1. Command Roll Modifier: deduct 1 if the unit is more than 18″ away from the nearest leader.

Command Casualty. Whenever a unit with a leader attached is attacked in any way, roll a 1D6; on a score of 1, the leader’s command range is reduced one step in the following manner:
1.  First Step.  The command range is reduced from 2 to 1.  A command range of one has a radius of 6”.
2. Second Step. The command range is reduced from 1 to 0. The command piece can now only cover the unit to which it is attached. No further reductions occur.

MORALE (Optional Rule)

At the END of each friendly shooting phase, all enemy units that suffered casualties from that phase must take a morale check using the following procedure: Roll three 1D6, if the total result is more than the number of casualties in total that the unit has presently accrued then the unit passes the test. If the unit fails the test, it must retreat 6″ directly backwards AND take two extra casualties (these casualties do not force a further morale test). If a unit cannot retreat the full move due to any impassable obstruction (including illegal interpenetration) it stops at the obstruction and suffers a third casualty instead.

If interpenetration of an enemy unit would occur the retreating unit is eliminated.

Morale Roll Modifiers:

    1. Units attacked via their flank or rear deduct -2 from their morale rolls.
    2. Units out of command at the moment of testing, deduct -1 from their morale rolls.
    3. Ordinance (Guns) Fear Test. Artillery fire had a morale effect on units subject to its fire. IF no casualties occur, units fired on by artillery must perform a fear test.  A roll of one on a 1D6 is a failure and the unit must move back 6” (it takes no casualties from this failure however).  (Modified on 02/19/2017)

FIREPOWER (Optional Rule)

Roll an Average Dice (2,3,3,4,4,5) instead of a D6 to calculate hits (if defenders claim cover, round up any fractions in favor of the shooter – as per the normal rules).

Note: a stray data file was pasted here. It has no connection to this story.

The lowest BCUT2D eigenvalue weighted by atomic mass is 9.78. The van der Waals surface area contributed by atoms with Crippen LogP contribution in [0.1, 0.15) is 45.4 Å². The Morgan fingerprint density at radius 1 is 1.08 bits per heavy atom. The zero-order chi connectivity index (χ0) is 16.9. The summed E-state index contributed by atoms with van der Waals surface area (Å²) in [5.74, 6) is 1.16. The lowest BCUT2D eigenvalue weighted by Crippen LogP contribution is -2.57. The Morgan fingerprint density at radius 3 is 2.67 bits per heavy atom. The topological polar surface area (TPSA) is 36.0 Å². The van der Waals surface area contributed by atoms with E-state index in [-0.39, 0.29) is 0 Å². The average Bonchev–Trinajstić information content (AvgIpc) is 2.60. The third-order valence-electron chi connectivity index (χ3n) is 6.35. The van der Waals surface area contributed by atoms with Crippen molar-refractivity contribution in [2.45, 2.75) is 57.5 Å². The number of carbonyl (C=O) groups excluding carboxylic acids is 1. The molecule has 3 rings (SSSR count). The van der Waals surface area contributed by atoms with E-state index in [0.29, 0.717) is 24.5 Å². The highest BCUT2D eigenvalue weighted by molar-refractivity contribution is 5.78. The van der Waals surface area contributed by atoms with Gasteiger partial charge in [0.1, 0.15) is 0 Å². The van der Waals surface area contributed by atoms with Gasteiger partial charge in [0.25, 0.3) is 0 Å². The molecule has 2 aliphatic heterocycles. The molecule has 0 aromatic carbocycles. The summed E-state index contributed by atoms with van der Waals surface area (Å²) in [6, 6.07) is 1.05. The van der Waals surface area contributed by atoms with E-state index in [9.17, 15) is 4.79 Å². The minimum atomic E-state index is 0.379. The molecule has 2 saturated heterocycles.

The following are extensions are my own house rules

VISIBILITY (Optional Rule)

Vertical terrain (hills, woods and towns) affects shooting in the following manner:

  1. Hilltop. A unit on a hilltop has +1 on its shooting casualty roll.
  2. Range Visibility. If the shooting range stick passes through BOTH sides of vertical terrain to the center of the target unit, the unit may not fire at THAT target.

Rationale for Hilltop: The base rules give an advantage to a defender on high ground and I wanted to add another advantage to increase its tactical importance.
Rationale for Range Visibility: One of the consistent criticisms of OHW is the lack of a Line of Sight (LoS) rule. Because of the size of the board it may not be necessary in a tactical sense but shooting through a hill or a forest, particularly with no reduction, doesn’t feel right. This LoS rule is very simple and takes essentially no time to perform.


The Irish Foot have the capability of performing a Highland Charge IF they have not moved before firing AND they exhaust their ammunition upon shooting. They MAY, after the shooting casualties have been assessed, charge the target unit if 12” (or less) away and conduct hand-to-hand combat.

Rationale for Highland Charge: This was a tactic (its first use is often attributed to Alasdair MacColla in the wars of the Irish Confederation) often employed by Montrose’s forces in the 1644-45 campaign and for roughly a hundred years after. It is added to give flavor to the game.


My Foot is normally in 7″ extended line. They may move to or from Hedgehog (a 4.5”line with the musket sleeves in columns) at the start of the Movement phase. This formation has the following effects:

  1. Movement. Units in Hedgehog may move only 3” per turn
  2. Shooting Restriction. Units in hedgehog are -2 on shooting.
  3. Protection from Horse.  Enemy Horse units my not charge  Foot unit in Hedgehog formation.

Rationale for Hedgehog: There is some argument about how often this tactic was actually used. Various Tercio formations gave a similar effect and it is sometimes difficult to sort out precisely how it was constituted and used. It is frequently incorrectly conflated with the formation of a square in later periods. In any event I thought I would add it since it gives a “stalemating” move. So far my games have really not demonstrated the need for it, the base OHW rules seeming to handle Horse against Foot (musket and pike) quite well.